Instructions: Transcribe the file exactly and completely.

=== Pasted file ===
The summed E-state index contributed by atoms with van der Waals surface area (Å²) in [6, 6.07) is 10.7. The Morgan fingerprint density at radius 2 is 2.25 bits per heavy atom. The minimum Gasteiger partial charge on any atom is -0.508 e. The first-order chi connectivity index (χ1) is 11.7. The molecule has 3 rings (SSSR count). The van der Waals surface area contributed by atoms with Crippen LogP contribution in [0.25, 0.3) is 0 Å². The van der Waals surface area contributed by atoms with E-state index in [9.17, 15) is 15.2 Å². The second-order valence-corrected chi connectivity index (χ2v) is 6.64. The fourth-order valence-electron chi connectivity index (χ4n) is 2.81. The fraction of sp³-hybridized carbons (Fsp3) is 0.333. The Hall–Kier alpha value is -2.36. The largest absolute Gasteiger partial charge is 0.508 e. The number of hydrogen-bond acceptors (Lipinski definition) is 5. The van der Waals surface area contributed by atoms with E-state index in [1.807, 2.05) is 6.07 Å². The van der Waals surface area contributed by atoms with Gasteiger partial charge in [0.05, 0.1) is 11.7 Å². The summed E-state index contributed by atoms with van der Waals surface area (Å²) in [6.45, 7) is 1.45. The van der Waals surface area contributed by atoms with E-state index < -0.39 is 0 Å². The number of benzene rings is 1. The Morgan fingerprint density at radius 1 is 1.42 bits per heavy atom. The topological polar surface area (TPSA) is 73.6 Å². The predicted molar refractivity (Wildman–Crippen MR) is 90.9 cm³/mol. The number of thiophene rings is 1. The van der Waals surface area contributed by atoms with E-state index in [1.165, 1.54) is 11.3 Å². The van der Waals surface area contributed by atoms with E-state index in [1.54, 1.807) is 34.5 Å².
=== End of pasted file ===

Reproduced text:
The summed E-state index contributed by atoms with van der Waals surface area (Å²) in [6, 6.07) is 10.7. The Morgan fingerprint density at radius 2 is 2.25 bits per heavy atom. The minimum Gasteiger partial charge on any atom is -0.508 e. The first-order chi connectivity index (χ1) is 11.7. The molecule has 3 rings (SSSR count). The van der Waals surface area contributed by atoms with Crippen LogP contribution in [0.25, 0.3) is 0 Å². The van der Waals surface area contributed by atoms with E-state index in [9.17, 15) is 15.2 Å². The second-order valence-corrected chi connectivity index (χ2v) is 6.64. The fourth-order valence-electron chi connectivity index (χ4n) is 2.81. The fraction of sp³-hybridized carbons (Fsp3) is 0.333. The Hall–Kier alpha value is -2.36. The largest absolute Gasteiger partial charge is 0.508 e. The number of hydrogen-bond acceptors (Lipinski definition) is 5. The van der Waals surface area contributed by atoms with E-state index in [1.807, 2.05) is 6.07 Å². The van der Waals surface area contributed by atoms with Gasteiger partial charge in [0.05, 0.1) is 11.7 Å². The summed E-state index contributed by atoms with van der Waals surface area (Å²) in [6.45, 7) is 1.45. The van der Waals surface area contributed by atoms with E-state index < -0.39 is 0 Å². The number of benzene rings is 1. The Morgan fingerprint density at radius 1 is 1.42 bits per heavy atom. The topological polar surface area (TPSA) is 73.6 Å². The predicted molar refractivity (Wildman–Crippen MR) is 90.9 cm³/mol. The number of thiophene rings is 1. The van der Waals surface area contributed by atoms with E-state index in [1.165, 1.54) is 11.3 Å². The van der Waals surface area contributed by atoms with E-state index in [1.54, 1.807) is 34.5 Å².